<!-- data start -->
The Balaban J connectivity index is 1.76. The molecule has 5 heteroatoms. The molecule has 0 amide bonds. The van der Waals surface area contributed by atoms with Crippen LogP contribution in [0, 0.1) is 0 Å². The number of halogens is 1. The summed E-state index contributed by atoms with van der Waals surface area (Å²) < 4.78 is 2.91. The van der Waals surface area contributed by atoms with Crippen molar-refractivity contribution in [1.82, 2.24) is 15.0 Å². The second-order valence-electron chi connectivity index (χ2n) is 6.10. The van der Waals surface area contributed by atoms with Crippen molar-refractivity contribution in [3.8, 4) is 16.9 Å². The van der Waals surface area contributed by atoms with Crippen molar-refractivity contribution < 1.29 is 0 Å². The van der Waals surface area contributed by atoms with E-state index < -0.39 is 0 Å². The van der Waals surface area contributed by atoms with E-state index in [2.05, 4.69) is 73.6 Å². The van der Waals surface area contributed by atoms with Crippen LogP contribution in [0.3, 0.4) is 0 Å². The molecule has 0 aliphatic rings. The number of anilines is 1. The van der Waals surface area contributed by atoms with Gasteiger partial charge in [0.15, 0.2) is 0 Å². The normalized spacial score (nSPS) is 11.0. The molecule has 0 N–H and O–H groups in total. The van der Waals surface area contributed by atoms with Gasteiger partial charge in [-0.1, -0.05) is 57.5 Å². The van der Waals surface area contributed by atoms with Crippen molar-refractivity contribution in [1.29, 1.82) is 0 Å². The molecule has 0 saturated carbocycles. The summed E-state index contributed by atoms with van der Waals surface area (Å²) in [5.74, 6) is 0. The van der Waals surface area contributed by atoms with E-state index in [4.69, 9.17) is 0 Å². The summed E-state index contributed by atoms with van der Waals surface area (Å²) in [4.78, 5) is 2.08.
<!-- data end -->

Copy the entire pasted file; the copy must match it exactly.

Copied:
The Balaban J connectivity index is 1.76. The molecule has 5 heteroatoms. The molecule has 0 amide bonds. The van der Waals surface area contributed by atoms with Crippen LogP contribution in [0, 0.1) is 0 Å². The number of halogens is 1. The summed E-state index contributed by atoms with van der Waals surface area (Å²) < 4.78 is 2.91. The van der Waals surface area contributed by atoms with Crippen molar-refractivity contribution in [1.82, 2.24) is 15.0 Å². The second-order valence-electron chi connectivity index (χ2n) is 6.10. The van der Waals surface area contributed by atoms with Crippen molar-refractivity contribution in [3.8, 4) is 16.9 Å². The van der Waals surface area contributed by atoms with Crippen molar-refractivity contribution < 1.29 is 0 Å². The van der Waals surface area contributed by atoms with E-state index < -0.39 is 0 Å². The van der Waals surface area contributed by atoms with E-state index in [2.05, 4.69) is 73.6 Å². The van der Waals surface area contributed by atoms with Crippen LogP contribution in [0.3, 0.4) is 0 Å². The molecule has 0 aliphatic rings. The number of anilines is 1. The van der Waals surface area contributed by atoms with Gasteiger partial charge in [0.15, 0.2) is 0 Å². The normalized spacial score (nSPS) is 11.0. The molecule has 0 N–H and O–H groups in total. The van der Waals surface area contributed by atoms with Gasteiger partial charge in [-0.1, -0.05) is 57.5 Å². The van der Waals surface area contributed by atoms with Crippen molar-refractivity contribution in [1.29, 1.82) is 0 Å². The molecule has 0 saturated carbocycles. The summed E-state index contributed by atoms with van der Waals surface area (Å²) in [5.74, 6) is 0. The van der Waals surface area contributed by atoms with E-state index in [4.69, 9.17) is 0 Å². The summed E-state index contributed by atoms with van der Waals surface area (Å²) in [4.78, 5) is 2.08.